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By
Simon Copland

27 Oct 2017 - 1:46 PM  UPDATED 27 Oct 2017 - 1:49 PM

In recent years, acceptance of LGBTIQ people has dramatically increased. In 2016, research out of the United States found that 63% of Americans believed that homosexuality should be accepted by society, an increase of 12% from the decade before.

Despite this, many of the one in 25 Australians who have been estranged from their family at one point in their lives are still LGBTIQ people. Estrangement for trans people can in particular be very difficult as they confront often largely entrenched views about gender identity.

SBS Sexuality spoke with two trans Australians who have been estranged from friends or family about their experiences.

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Simone*

A few years ago, Simone came out to their parents as bisexual. Despite their father’s strong religious beliefs, it didn’t go as badly as they expected. When they told their father they were trans, however, it was a different story.  

“In recent times we’ve had a few tense phone calls,” Simone explains, “in which he’s very much stood firm, saying that he will not change name, or pronouns, or how he refers to me. I did manage to overturn presentation at home, but in terms of referring to me, he has not done that.”

In one recent conversation this conflict came to a head.

“In my trying to talk to him, trying to get him to understand why I wanted that, he proceeded to deadname me, trying to get me to shut up,” they recall.

“That was the point where I decided, ‘I don't want to keep contact with you much’. Now he has agreed to leave home when I'm around, because I couldn't do that."

For Simone, this event was part of a distancing with their father that has been building for years.

"Dad and I have progressively fallen out more and more. We've had disagreements over marriage equality, and anything where religion plays any sort of part in making up beliefs tends to form some sort of argument between us."

"I feel like my coming out as trans was very much a tipping point on what had been starting to surface. I was getting far more involved with queer community and queer activism, and then coming out there, that very much was not congruent to his sort of belief system."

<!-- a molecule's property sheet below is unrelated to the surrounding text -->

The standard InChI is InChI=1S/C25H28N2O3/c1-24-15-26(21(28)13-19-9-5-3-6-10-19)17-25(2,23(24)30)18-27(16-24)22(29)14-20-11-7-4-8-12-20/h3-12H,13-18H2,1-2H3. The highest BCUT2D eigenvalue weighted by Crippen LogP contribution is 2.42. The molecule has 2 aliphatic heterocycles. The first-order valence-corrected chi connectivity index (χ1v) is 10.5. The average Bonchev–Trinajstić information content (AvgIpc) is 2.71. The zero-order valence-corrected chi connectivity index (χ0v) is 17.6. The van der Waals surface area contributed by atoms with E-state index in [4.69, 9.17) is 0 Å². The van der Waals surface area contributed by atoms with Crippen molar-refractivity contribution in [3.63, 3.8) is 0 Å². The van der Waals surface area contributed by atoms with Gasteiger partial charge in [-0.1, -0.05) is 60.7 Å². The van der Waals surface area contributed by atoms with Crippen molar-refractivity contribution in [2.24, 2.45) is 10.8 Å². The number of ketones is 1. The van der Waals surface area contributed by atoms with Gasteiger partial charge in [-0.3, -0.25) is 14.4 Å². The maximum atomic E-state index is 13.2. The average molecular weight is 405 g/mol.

This estrangement is having a big impact on Simone, who feels less comfortable going back to their home town. When asked if they want to contact their father again soon, they say:

“I wouldn't contact my father at the moment because I'm largely still trying to process our relationship and not just in the most recent times. Over the time that I've known that Queer people exist, I’ve realised how queerphobic he is.” 

“If I contacted Dad again, I would want both an apology and an affirmation. Maybe he didn't realise, but his views have done a lot of harm in terms of where I felt I stood to him and have consistently done this. I would also want an affirmation that he would actively be trying to respect me and my identity.”

*Not their real name

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Benjamin

At 15, Benjamin’s family moved to a new town, and Benjamin to a new school, where he found an ally among bullies in one of his teachers.

“This woman was my English teacher, my homeroom teacher, and my drama teacher,” he recalls. “I was in a new town, new school, all girls at the time, and I was being bullied physically, but mostly psychologically. I spent many a lunch time in the sick room crying on her shoulder, and she took me to a couple of different theatrical events that she was involved with."

Benjamin’s teacher supported and inspired him throughout this time, and up until he was 35 they remained in contact. That was, until he told her that he was trans.

"When I contacted her in 2005 to let her know that I was transitioning to be a male, I wasn't sure how she would cope with it, because she's an evangelical Christian. She told me that she felt that if there was something, certainly if there was a blood test, that I could prove to her that I was really a man in a woman's body, then certainly she would believe me then, but that otherwise, I should not contact her again, and that she didn't want me around her family."

Losing such a close friend had a heavy impact on Benjamin, but it also impacted his process of coming out.

"This was one of the first people I told, and I'm fortunate that only a couple of people rejected me when I transitioned, but this was early in my telling people. So I really felt that all my fears had come to fruition, that I was going to be thrown away."

While Benjamin has thought about getting in touch with his friend again, he does not know if it would do any good.

"I'm not sure to what end, but certainly with the marriage equality argument at the moment, I'd like to know if her position has moved at all,” he muses. “We know a lot more transgender people who are in the public domain than we did 15 years, so I'd like to know if her position has changed.

“I doubt that it would, but I would be interested. My partner would be very protective of me, and wonder to what end, just for her to reject me all over again.”

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